|Platforms||PC, PS4, XBO (reviewed)|
|Release Date||October 27, 2017|
The New Colossus returns players to the alternative history universe of Wolfenstein, where Nazi’s won the second world war thanks to a technological superiority. You’ll once again take on the role of series protagonist BJ Blazkowicz. Following directly from the ending of The New Order, BJ and his allies continue their mission to fight back against the global Nazi war machine. To do so they’re going to attempt to ignite a revolution in the occupied United States.
One of the best and most surprising things about 2014’s The New Order was the depth it brought to both its main narrative and its cast of characters. The previous game actually told a fairly entertaining story. It was full of the type of humour you’d expect from a Wolfenstein game, but it dug much deeper into the alternative history of its setting, showing the Human toll a worldwide Nazi occupation would have taken. Not only did it have action and jokes, it also successfully brought drama, heart and darkness to the franchise.
The New Colossus doubles down on both. The game places a greater emphasis on bigger comedy moments (there’s a scene towards the end of the game involving Anja and a grenade that is hands down one of my favourite comedic moments of 2017), with a script that features incredible dialogue, superb comic timing and one that knows its characters and how to get them to interact with one another to great effect.
But these moments of levity punctuate a brutal game. The world itself is a grim place, it’d have to be considering it’s being run by Nazi’s. The New Colossus doesn’t shy away from the darkest parts of its fiction, and it’s main characters have been brutalised and traumatised by a bleakly oppressive world. Moments of incredibly effective pathos pierce the high octane action and laugh out loud comedy, grounding you in this awful world and presenting three dimensional characters, with just the right blend of humour and darkness to make you truly care about each of them.
Aside from the character interactions, the main story is fine. It does its job of getting BJ from point A to point B, never shying away from the cruelty and injustice of the world itself. It also features a fantastic main antagonist in the delightfully over-the-top Frau Engel, who devours the scenery whenever she’s on-screen. However the main story itself is fairly pedestrian, with no real twists that you won’t already see coming and an ending that lacks resolution for the story being told. As I said however, it’s decent enough and the excellent characterisation more than makes up for this.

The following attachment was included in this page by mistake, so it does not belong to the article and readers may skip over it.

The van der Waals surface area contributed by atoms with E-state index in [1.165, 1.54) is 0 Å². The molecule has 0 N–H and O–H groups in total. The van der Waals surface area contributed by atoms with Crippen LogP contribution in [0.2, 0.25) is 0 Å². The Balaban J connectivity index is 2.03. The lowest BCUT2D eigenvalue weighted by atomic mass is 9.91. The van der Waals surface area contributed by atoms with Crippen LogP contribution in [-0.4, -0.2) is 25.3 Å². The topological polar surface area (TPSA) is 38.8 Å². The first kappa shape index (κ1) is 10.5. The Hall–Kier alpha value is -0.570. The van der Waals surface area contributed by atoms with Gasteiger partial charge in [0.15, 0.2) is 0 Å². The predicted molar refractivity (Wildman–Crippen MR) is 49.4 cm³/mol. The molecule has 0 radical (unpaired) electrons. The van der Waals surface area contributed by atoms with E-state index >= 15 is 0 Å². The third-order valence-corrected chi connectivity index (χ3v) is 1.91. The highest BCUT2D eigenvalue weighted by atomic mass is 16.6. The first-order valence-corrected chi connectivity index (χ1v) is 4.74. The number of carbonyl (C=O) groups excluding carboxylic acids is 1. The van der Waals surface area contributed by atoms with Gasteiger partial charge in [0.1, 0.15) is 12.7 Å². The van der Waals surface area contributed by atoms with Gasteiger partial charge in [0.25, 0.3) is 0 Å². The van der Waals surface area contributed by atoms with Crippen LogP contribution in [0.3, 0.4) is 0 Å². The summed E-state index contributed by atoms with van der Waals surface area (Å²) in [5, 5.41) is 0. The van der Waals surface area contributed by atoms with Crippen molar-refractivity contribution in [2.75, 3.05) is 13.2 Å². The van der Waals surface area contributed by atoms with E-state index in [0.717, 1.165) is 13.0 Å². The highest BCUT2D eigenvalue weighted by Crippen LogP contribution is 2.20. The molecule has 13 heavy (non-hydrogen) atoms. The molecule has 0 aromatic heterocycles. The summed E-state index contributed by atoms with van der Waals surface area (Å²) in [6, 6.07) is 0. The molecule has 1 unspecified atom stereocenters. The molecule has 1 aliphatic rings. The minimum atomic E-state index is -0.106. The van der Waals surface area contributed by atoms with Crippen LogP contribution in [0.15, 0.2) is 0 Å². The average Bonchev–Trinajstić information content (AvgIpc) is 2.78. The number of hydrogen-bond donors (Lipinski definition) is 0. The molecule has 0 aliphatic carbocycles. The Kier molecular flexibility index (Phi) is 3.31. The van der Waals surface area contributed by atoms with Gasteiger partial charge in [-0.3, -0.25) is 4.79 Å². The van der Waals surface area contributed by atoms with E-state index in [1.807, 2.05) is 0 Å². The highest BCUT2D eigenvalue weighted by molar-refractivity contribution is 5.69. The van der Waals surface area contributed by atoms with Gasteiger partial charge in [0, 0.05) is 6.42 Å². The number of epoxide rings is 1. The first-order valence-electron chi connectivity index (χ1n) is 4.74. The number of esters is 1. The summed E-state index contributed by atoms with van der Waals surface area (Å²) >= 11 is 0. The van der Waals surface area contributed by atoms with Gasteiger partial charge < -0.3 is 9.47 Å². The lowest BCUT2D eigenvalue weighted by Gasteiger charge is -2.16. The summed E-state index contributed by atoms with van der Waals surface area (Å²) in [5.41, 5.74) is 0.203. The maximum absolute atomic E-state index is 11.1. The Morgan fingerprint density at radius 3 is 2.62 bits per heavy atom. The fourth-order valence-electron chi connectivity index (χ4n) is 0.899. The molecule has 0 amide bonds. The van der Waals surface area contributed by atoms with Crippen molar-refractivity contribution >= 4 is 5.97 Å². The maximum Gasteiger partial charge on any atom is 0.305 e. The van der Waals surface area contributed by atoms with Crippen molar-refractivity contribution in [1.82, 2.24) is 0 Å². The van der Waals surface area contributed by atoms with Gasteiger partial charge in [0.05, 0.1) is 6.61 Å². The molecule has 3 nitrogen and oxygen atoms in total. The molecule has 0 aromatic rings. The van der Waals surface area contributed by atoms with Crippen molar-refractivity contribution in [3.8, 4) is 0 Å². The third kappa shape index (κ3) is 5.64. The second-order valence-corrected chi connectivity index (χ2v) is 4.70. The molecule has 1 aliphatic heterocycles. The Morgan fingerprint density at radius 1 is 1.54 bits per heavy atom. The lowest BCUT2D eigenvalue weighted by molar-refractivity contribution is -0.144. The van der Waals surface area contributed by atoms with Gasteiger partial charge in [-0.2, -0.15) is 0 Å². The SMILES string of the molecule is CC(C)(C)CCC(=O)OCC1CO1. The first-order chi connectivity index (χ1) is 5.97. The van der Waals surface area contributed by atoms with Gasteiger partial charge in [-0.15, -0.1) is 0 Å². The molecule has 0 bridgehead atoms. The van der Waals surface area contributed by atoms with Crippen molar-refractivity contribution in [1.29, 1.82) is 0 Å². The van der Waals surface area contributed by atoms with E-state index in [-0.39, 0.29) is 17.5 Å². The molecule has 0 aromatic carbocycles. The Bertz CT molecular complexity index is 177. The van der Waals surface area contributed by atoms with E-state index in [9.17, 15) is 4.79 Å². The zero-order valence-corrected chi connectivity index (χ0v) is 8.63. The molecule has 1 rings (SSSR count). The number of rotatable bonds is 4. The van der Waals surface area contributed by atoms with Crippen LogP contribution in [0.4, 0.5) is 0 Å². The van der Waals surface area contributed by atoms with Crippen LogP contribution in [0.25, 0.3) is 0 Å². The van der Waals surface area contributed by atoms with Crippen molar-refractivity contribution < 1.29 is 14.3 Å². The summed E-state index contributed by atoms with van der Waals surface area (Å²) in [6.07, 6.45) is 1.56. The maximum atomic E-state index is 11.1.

Aside from the linear main narrative, The New Colossus also features some side quests. There are a few rudimentary quests picked up from the residents of Eva’s Hammer, the stolen U-boat that BJ and friends call home, which are quick distractions that can space out main missions. Later in the game you’ll also be able to unlock assassination missions. Collecting Enigma codes from Nazi commanders allows you to locate targets for extra missions, extending the length of the game by a good few hours.
Graphics & Design
Graphically The New Colossus is a bit of a mess, at least on Xbox. While the game’s cutscenes look great, the entire in-game experience is actually quite hard to look at. The game is populated completely with low-res textures, giving every character, environment and object a lack of detail. Despite this the game still has trouble with pop-in, with textures routinely failing to load properly in-game.
This is coupled with an over-reliance on post-processing effects and motion blur to make it feel like there’s a sheen over BJ’s eyes – like someone left the screen protector on the camera lens and it’s ever so slightly smeared with fingerprints. Aside from making the game look a bit ugly, which itself wouldn’t exactly be a huge problem, it also has an impact on gameplay – it can be difficult to make out enemies in the middle distance when they’re standing in shadows or amongst environments whose colours are similar to their own. It’s more pronounced in lit areas than in darker ones, but it was a constant issue throughout my 10 or so hours with the game.
You’d assume that The New Colossus was running at a lower resolution to keep a solid 60 frames per second, but the game struggles to maintain a constant framerate at all. The game is plagued with constant dips in framerate seemingly at random. This happens during cutscenes, intense firefights with multiple enemies and tons of particle effects or sometimes just when you’re wandering an otherwise empty level. These dips are never severe, it doesn’t make the game run like a slideshow or hamper gameplay too much, but it is noticeable and fairly frequent.
There are also some clipping issues with the game – the game features a dynamic cover system that sees BJ take cover when approaching walls or corners, with the ability to hold down the left trigger to peer over or around them. Frequently when attempting to crouch walk past enemy corpses the game would glitch out as if it was trying to use them as cover, despite the fact that they’re not solid objects in the game world for obvious reasons, causing the camera and BJ’s equipped weapon to go nuts.
The overall world is excellent – areas such as the bombed out wasteland of New York or the eerie familiarity of a Nazi occupied Roswell town offer a compelling look at a horrible world overrun with Nazis. But the levels themselves leave something to be desired. They’re too open with limited avenues for reliable cover and far too many angles to get shot from, which makes stealth a frustrating option best left ignored and makes surviveability an issue given how fragile a protagonist BJ is.